TUNEL-positive staining of surface contusions after fatal head injury in man

Fraser M. Smith, Ramesh Raghupathi, Mary Anne MacKinnon, Tracy K. McIntosh, Kathryn E. Saatman, David F. Meaney, D. I. Graham

Research output: Contribution to journalArticlepeer-review

61 Scopus citations


In frontal lobe contusions obtained post mortem from 18 patients who survived between 6 h and 10 days after head injury, DNA fragmentation associated with either apoptotic and/or necrotic cell death was identified by the terminal deoxynucleotidyl transferase-mediated biotinylated deoxyuridine triphosphate nick end labelling (TUNEL) histochemical technique. Additional histological techniques were also used to identify regional and temporal patterns of tissue damage. TUNEL-positive cells were present in both the grey and white matter of the contusion, where they peaked in number between 25 and 48 h, and were still identifiable at 10 days post injury. Fewer TUNEL-positive cells were observed in grey than in white matter; and most TUNEL-positive neurons in the grey matter demonstrated the morphological features of necrosis. However, the morphology of some TUNEL-stained neurons, and of TUNEL-stained oligodendroglia and macrophages in white matter was suggestive of apoptosis. Apoptosis was not seen in age- and sex-matched controls, none of whom had died from intracranial pathology or had pre-existing neurological disease. These findings suggest that multiple cell types in frontal lobe contusions exhibit DNA fragmentation and that both necrosis and apoptosis are likely to contribute to post-traumatic pathology. These findings provide further evidence that the observations made in animal models of traumatic brain injury have fidelity with clinical head injury.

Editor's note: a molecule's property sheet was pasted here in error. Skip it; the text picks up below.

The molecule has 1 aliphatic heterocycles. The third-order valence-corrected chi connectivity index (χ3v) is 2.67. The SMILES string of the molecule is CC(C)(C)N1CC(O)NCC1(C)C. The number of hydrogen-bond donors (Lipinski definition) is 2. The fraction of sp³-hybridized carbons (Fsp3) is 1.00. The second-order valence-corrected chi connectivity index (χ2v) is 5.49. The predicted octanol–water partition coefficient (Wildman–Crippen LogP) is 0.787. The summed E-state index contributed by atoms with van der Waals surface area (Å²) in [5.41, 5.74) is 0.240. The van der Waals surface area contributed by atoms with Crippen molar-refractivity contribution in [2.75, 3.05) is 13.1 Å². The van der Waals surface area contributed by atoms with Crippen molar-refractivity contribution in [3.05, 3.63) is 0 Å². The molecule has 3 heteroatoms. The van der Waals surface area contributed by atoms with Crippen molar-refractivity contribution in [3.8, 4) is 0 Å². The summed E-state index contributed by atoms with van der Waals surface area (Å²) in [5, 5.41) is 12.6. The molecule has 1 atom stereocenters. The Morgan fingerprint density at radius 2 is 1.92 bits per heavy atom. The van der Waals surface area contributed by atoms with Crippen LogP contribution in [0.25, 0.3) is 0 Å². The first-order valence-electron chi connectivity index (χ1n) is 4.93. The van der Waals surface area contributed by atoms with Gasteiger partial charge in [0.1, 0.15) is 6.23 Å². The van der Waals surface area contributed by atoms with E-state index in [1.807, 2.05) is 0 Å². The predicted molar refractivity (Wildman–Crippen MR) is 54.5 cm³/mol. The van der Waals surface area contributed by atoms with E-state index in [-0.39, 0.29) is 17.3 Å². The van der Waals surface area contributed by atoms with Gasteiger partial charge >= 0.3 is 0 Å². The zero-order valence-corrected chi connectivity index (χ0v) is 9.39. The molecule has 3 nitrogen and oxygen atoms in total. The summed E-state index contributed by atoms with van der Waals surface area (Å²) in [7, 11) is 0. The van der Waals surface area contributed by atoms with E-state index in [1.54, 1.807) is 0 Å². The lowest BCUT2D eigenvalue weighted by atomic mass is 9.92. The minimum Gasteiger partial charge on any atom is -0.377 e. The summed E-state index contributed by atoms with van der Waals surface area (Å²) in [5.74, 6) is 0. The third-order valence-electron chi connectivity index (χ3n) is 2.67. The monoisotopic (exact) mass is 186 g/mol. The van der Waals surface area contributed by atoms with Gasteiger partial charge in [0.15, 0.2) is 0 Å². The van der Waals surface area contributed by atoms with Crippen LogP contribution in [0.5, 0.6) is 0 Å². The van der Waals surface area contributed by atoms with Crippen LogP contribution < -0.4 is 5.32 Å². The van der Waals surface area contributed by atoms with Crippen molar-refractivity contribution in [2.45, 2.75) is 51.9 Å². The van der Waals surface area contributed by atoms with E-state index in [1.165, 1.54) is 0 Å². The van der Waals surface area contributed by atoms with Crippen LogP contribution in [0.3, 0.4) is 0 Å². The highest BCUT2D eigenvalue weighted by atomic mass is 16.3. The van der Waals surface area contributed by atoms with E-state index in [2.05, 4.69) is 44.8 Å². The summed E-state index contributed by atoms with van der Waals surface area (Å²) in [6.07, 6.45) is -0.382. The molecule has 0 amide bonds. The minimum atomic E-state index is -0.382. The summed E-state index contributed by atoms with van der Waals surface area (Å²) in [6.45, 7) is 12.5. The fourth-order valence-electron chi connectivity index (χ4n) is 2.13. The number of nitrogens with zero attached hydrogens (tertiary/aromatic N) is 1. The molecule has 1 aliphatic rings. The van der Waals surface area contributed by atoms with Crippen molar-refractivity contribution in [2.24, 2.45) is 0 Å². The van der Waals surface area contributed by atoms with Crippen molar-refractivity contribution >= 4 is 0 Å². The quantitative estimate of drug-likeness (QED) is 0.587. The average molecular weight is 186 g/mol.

Original languageEnglish
Pages (from-to)537-545
Number of pages9
JournalActa Neuropathologica
Issue number5
StatePublished - 2000

Bibliographical note

Funding Information:
Acknowledgements Our thanks to Mrs. Marisa Hughes and Mrs. Gillian McFarlane for typing this manuscript and to Dr. L. Murray for statistical advice. This study was supported, in part, by a grant from the National Institutes of Neurological Disorders & Stroke (NINDS) of the National Institute of Health P50-NS08803, and ROI-NS26818, R01-GM34690 and a merit review grant from the Veterans Administration.


  • Human traumatic brain injury
  • TUNEL staining

ASJC Scopus subject areas

  • Pathology and Forensic Medicine
  • Clinical Neurology
  • Cellular and Molecular Neuroscience


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